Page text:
Three bacteria, including Shigella flexineri NR-518 (SF), Staphylococcus aureus ATCC 43300 (SA), and Klebsiella pneumoniae ATCC 700603 (KP), and three yeasts (Candida albicans NR 29445 (CA1), Candida albicans NR 29451 (CA2), and Candida albicans NR 2944 (CA3)) were used. The microbial strains were obtained from BEI resources and the American Type Culture Collection. The microorganisms were maintained on an agar slope at 4°C and subcultured before the experiment for 24 h and 48 h, respectively, for bacteria and yeasts.

2.4.2. Preliminary Screening and MIC Determination

The sixteen extracts were screened at 500 μg/mL for their ability to inhibit bacteria/Candida species. Briefly, ninety-two microliters (92 μL) of Muller Hinton broth (MHB) were aseptically introduced into the wells of a 96-well microplate. Eight microliters (8 μL) of each extract, initially prepared at 12.5 mg/mL, were added in wells followed by 100 μL of standardised bacterial suspension (106 CFU/mL) to obtain final volumes of 200 μL. The tests were performed simultaneously for negative control (MHB+pathogens) and sterility control (MHB alone). Ciprofloxacin was used as the positive control and tested at 5 μg/mL. The test was performed in duplicate, and the plates were incubated at 37°C for 24 and 48 hours, respectively, for bacteria and yeasts. The active extracts were further submitted to the dose-response study for MIC determination.

The minimum inhibitory concentration (MIC) of selected extracts and fractions was determined according to the M07-A9 Clinical Laboratory Standards Institute microdilution method using 96-wells microtitre plates. Briefly, 4 μL of extracts and reference drug (Ciprofloxacin) from stock solutions were introduced in the well, followed by the addition of 96 μL of bacteria inoculum standardised at 106 CFU/mL. A blank column was included for sterility control, while bacterial/yeast strains in culture medium without any inhibiting substance were negative control. The concentrations of extracts ranged from 3.905 μg/mL to 500 μg/mL, and that of Ciprofloxacin ranged from 0.562 μg/mL to 128 μg/mL. After 24 hours of incubation at 37°C, the turbidity was observed as an indication of growth. MIC was defined as the lowest concentration inhibiting the visible growth of microorganisms. All tests were performed in duplicate [13].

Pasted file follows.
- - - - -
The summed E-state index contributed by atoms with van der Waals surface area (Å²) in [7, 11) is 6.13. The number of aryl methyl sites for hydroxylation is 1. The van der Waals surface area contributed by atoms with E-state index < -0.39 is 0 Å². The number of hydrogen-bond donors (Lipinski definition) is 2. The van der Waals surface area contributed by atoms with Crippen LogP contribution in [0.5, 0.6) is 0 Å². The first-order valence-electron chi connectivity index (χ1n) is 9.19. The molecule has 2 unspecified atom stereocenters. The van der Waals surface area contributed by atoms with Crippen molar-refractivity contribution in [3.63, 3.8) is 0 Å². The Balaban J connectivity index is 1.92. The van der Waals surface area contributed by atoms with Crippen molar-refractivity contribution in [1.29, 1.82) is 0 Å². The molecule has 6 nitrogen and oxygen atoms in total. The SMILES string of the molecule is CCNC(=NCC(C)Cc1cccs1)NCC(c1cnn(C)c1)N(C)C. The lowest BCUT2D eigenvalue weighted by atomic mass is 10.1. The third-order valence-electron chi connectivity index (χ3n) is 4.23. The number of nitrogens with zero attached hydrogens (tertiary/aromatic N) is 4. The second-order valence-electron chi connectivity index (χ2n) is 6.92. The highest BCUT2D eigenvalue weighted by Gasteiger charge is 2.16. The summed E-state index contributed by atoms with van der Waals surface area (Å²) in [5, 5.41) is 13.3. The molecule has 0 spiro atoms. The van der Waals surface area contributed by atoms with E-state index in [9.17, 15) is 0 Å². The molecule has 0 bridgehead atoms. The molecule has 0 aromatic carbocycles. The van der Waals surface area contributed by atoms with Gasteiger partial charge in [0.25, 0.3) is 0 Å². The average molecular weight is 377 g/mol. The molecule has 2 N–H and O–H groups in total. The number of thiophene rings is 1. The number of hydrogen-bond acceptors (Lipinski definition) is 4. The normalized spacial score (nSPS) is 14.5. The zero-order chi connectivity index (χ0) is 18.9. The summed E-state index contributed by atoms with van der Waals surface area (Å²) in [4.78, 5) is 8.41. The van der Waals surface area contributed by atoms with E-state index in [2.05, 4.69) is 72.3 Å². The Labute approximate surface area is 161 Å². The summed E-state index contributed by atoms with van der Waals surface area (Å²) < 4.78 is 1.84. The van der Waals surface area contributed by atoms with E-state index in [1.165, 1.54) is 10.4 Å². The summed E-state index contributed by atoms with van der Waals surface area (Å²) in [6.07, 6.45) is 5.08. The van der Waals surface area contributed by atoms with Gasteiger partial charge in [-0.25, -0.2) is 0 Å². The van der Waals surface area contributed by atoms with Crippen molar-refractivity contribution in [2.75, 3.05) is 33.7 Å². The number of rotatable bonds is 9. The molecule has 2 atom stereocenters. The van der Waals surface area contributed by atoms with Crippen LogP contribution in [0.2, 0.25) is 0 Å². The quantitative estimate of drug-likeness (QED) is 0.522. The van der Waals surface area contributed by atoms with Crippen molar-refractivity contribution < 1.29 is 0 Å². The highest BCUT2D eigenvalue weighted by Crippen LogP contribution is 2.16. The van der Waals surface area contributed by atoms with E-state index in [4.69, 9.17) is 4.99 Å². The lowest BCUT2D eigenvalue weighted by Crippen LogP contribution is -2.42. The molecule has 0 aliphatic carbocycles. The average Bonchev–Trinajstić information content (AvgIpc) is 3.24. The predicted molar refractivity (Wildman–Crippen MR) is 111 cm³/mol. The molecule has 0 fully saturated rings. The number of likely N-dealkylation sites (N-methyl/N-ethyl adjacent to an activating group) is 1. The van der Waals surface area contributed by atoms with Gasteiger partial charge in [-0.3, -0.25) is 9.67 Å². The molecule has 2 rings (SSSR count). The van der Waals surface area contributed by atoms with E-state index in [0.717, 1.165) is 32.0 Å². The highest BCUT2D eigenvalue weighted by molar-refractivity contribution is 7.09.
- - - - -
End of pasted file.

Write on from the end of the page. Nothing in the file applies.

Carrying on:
2.5. In Vitro Antioxidant Assay
2.5.1. DPPH Radical Scavenging Assay

The free radical scavenging assay was performed to study the antioxidant potency of extracts, based on the scavenging activity of 1, 1-diphenyl-2- picrylhydrazyl (DPPH) using the method described by Stratil et al. [14]. A sample (3 mL) was mixed with a DPPH solution (Sigma) in HPLC grade methanol (Merck), vortexed at room temperature, and left standing for 10 min. The UV/VIS absorbance was measured at  nm serving the methanol without DPPH solution as the blank solution. A reference solution of vitamin C (Sigma Aldrich) in methanol was used, taking 100% radical scavenging activity. The concentration of extracts ranged from 500, 250, 125, 62.5, 31.25, 15.625, and 7.812 μg/mL. The assay was performed in duplicate and two times. The scavenging percentage was calculated with the following equation:

(Where A0 and A5 are the absorbance values of DPPH+Sample solution at 0.0 min and after 0.5 min, respectively).

The % radical scavenging activity was used to determine the and the Antiradical power (ARP), which is the inverse of the .

2.5.2. Ferric Reducing Antioxidant Power Assay

The capacity of each plant extracts to reduce the ferric-ferry cyanide complex to the ferrous-ferry cyanide complex was determined as described by Stratil et al. [14] with slight modifications. Briefly, 2.5 mL of different plant extract solutions were mixed with 2.5 mL of phosphate buffer (pH 6.6) and 2.5 mL of 1% potassium ferry cyanide. The mixture was incubated at 50°C for 20 min. After incubation, 2.5 mL of 10% TCA was added to the mixture and centrifuged at 10000 rpm for 10 min. 2.5 mL of supernatant was mixed with 2.5 mL of distilled water and 0.5 mL of 0.1% ferric chloride. Then, the absorbance was measured at 510 nm by using a UV spectrophotometer. An increment of the absorbance of the reaction mixture indicates increased reducing power. A similar method was adopted for Ascorbic acid used as a positive control. All the tests were performed in duplicates. From a concentration-activity curve of vitamin C used as standard, the optical densities of the test wells were projected, and the results expressed as μg equivalent Vit C/g of extracts.